Diabetes Grief

Today – one of the attendees of the Diabetes UC (UnConference) posted this:
My biggest struggle lately has been the grief over diagnosis. Before attending, I’d been having some rough weeks with sadness and worry over how my life was going to be now that I had diabetes. But something clicked over the weekend, and since returning I have felt so much more positive.

And yes – that was me, 10 years ago.

And yes – it’s still me, now.

D sucks. And you can “Pollyanna” it all you want. (And I’m one of the best Pollyanna people around.) But Diabetes sucks. Lots of other diseases suck – but I don’t have one of those at this time.

So for now, Diabetes sucks.

I can be positive. I can be angry. I can be sad. (I’m really, really good at sad.) I can be happy that there’s all these DOC people in my computer who help me. I can be angry that there’s all these DOC people in my computer who are stuck with the same sucky disease.

Sometimes it’s hard to be positive.

I’m lucky. When I started pumping, I was invited by our Animas Rep to join a group that met about an hour away. It was awesome. The pumping people were friendly and helpful and nice. Unless it was snowing, I drove to every meeting. Sitting around talking with other d-people made a HUGE difference. I wasn’t scared. I learned stuff. It really, really made me more confident in pumping.

Then – Animas phased out our Rep. She went to Rhode Island. And that was better for her family situation but, I miss her and our meetings…

And – apart from this – in speaking w/ a doctor’s office this week, and saying that I have Type 1, the person (nurse/receptionist/whatever) told me that she has a friend with diabetes who just doesn’t take care of herself. And she was angry. I told her that it wasn’t easy, and to try to NOT be angry at her friend with diabetes. And I told her that maybe her friend just needs another d-friend and gave her permission to share my name and number. I am far from the perfect d-person but sometimes, as we all know, just having someone else say, “Yes, me too.” makes a huge difference.

 

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TSA Cares – Really!

Several people have written about contacting TSA for a passenger support specialist to make it easier getting through airport security.

So I did.

And received this reply within 24 hours.
Good afternoon, Ms. Skinner,
I am sorry I was unable to reach you earlier today.  We have received your request for assistance from the TSA Contact Center.  Certainly a  passenger support specialist can be provided to assist you through the checkpoint and the screening process.  When you arrive at the airport feel free to contact the manager on duty, *******.  Either Mr. **** or a checkpoint supervisor will arrange for the PSS to meet you.   Meanwhile, if you have any questions, please give us a call at this office.

Our flight from Manchester to DC was at 5:50 am – crack of dawn. Our PSS met us at the airline desk and from there – life was easy peasy – zip-zip through the lines (got to take “cuts!”). The woman actually thanked me for taking the time to contact them. She said they want to help but can’t if people don’t ask.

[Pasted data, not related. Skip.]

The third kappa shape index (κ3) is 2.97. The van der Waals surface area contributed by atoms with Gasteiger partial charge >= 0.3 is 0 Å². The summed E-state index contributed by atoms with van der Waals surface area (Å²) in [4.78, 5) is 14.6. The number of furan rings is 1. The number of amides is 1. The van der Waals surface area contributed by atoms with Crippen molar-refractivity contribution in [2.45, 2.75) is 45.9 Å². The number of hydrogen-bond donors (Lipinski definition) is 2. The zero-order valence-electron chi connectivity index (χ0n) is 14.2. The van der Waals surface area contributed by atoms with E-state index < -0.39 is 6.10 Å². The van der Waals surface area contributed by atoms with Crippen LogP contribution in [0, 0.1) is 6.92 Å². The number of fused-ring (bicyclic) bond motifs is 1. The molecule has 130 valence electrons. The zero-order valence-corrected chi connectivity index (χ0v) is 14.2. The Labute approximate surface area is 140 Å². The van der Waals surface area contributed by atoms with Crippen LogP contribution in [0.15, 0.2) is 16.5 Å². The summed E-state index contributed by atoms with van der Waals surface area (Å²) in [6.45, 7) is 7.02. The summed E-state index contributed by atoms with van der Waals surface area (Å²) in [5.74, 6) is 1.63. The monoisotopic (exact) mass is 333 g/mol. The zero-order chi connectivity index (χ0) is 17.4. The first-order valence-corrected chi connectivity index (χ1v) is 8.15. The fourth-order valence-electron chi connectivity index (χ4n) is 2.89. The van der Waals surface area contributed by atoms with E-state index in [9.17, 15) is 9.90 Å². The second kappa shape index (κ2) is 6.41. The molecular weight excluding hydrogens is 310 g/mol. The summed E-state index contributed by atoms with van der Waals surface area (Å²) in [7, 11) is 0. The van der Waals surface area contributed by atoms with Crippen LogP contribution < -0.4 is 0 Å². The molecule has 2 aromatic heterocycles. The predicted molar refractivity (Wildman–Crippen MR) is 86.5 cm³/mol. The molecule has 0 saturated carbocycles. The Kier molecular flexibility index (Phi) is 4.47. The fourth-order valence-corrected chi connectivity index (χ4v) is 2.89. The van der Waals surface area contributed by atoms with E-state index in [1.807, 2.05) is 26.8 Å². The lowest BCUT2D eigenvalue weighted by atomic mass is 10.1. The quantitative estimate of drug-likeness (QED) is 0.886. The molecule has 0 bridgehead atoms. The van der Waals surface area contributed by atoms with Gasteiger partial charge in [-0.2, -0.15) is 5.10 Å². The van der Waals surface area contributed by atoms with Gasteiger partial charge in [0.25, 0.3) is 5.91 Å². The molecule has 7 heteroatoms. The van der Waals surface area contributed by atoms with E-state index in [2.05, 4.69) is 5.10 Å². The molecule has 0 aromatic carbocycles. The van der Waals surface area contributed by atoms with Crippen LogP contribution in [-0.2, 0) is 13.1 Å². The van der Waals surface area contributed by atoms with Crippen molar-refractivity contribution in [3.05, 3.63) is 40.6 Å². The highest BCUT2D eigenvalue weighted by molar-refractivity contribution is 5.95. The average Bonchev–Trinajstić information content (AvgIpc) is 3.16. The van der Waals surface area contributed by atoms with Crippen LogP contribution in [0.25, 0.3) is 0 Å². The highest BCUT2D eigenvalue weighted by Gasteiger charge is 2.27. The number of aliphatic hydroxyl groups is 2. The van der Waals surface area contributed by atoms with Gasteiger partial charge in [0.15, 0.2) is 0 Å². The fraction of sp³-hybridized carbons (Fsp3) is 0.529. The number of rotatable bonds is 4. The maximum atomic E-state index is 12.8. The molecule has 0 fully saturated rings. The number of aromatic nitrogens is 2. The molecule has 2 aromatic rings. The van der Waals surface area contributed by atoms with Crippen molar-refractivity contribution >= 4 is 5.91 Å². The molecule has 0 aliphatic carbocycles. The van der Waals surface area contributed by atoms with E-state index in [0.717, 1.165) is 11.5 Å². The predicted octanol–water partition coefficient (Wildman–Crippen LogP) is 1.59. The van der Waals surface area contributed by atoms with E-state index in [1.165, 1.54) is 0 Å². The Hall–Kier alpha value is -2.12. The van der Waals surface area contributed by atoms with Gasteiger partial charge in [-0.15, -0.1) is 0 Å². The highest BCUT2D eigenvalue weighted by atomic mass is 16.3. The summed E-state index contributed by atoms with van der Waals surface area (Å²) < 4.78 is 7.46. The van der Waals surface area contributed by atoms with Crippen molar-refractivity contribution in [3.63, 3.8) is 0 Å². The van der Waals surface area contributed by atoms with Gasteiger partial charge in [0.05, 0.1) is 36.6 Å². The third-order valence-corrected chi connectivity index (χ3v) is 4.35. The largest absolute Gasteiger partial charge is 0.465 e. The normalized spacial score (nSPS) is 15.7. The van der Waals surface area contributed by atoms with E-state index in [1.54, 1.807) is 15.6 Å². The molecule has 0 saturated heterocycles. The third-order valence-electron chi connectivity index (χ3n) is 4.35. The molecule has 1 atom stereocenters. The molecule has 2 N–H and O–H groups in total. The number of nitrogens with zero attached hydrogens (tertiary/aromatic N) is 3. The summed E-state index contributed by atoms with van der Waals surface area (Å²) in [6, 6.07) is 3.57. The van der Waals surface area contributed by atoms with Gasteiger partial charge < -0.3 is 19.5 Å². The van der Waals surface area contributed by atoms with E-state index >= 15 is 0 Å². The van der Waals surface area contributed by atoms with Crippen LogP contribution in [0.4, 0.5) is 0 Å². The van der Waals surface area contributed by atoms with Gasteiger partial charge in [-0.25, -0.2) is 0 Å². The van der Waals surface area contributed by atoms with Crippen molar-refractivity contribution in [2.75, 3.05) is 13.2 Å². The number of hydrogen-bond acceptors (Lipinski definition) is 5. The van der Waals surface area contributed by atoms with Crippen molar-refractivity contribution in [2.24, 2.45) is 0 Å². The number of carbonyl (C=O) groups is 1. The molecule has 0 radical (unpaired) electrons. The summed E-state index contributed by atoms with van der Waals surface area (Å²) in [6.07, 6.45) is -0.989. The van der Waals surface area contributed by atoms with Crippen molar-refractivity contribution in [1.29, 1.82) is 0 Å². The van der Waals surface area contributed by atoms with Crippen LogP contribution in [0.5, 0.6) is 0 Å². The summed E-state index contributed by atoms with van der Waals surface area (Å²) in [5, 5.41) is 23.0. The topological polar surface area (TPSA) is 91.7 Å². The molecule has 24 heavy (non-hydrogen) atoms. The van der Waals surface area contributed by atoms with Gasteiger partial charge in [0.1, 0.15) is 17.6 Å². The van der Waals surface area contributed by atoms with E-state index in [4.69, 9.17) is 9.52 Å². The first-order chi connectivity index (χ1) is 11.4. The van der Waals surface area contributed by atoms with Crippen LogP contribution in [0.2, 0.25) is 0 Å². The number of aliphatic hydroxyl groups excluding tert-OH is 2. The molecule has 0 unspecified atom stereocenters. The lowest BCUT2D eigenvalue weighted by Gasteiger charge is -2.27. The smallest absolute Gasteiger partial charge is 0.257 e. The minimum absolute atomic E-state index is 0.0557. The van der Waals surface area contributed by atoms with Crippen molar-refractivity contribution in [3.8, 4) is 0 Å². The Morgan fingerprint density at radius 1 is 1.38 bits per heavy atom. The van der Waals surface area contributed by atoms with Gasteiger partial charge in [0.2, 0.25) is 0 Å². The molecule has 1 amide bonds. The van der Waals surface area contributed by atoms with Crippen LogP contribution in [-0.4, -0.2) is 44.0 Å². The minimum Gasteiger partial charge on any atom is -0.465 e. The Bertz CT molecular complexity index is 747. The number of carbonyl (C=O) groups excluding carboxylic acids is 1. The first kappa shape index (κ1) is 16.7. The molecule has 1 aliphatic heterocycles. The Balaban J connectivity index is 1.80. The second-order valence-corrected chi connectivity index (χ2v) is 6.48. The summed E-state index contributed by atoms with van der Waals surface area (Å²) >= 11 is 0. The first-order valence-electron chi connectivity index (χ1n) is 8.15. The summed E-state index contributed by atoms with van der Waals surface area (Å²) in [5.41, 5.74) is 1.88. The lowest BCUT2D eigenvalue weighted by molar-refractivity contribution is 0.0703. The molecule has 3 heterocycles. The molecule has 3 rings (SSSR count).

And Las Vegas – no contact but – we both ended up as TSA pre-checked. And again, life was good. M zipped right through. I requested a pat-down and so had to take off shoes but that was it. No liquid inspections – and M got to leave his CPap machine in the bag.

Kelly wrote about her good TSA experience in Philadelphia last week – go read it here:
This Trip, A Philly TSA Agent Made Traveling With Diabetes Way LESS Stressful!

So yes, we went to the very first annual Diabetes UnConference. It was awesome. And because we live in New Hampshire where it’s still very, very cold – and there’s still snow on the ground, we stayed the whole week. That was also awesome.

I can’t write about the conference – yet… I will – lots of people are writing lots of good stuff.

I will say that I have to get back to blogging. The blogs were such a TREMENDOUS help to me when I was first diagnosed – 10 years ago this month. And sometimes you think (or I think) well, gee – no one’s reading it so why write it. There were a whole bunch of blog lurkers at the conference and so, you never know who might be helped just by a few words from you. Just knowing that you’re not the only person who forgot to put your pump back on, bolus for a meal, order supplies, etc… is comforting. Trust me – been there done that (and more…).

For now Christel has earned my total respect for making an UnConference such a grand and enjoyable and fun and organized (and warm) UnConference!

Oh – thought I’d be the oldest one there. I wasn’t.
Thought I’d be the one who traveled the farthest. Didn’t happen…

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Medicare, I did it…

In April I will be 65 years old. Holy sh**! Really?

Anyway, I signed up for Medicare this week. It was easy. It was kind of fascinating to see my “earnings” report. Not that I earned much. I was a teacher – Special Education. Then I was a substitute teacher for years while our sons were in school. Then a volunteer thing at the church turned into a job. Moved here to NH and I’m a parish secretary. Being a parish secretary is truly the last thing I ever thought I’d do. To be honest, I never thought of that when it came to, “What I’m going to be when I grow up.”

I won’t be activating the Medicare thing right away as I plan/hope to continue working for awhile. Why? Well, that would be because I have health insurance. I like my Dexcom. I really like my Dexcom. Medicare won’t pay for Dexcoms. (I would give up my pump to keep Dexcom.)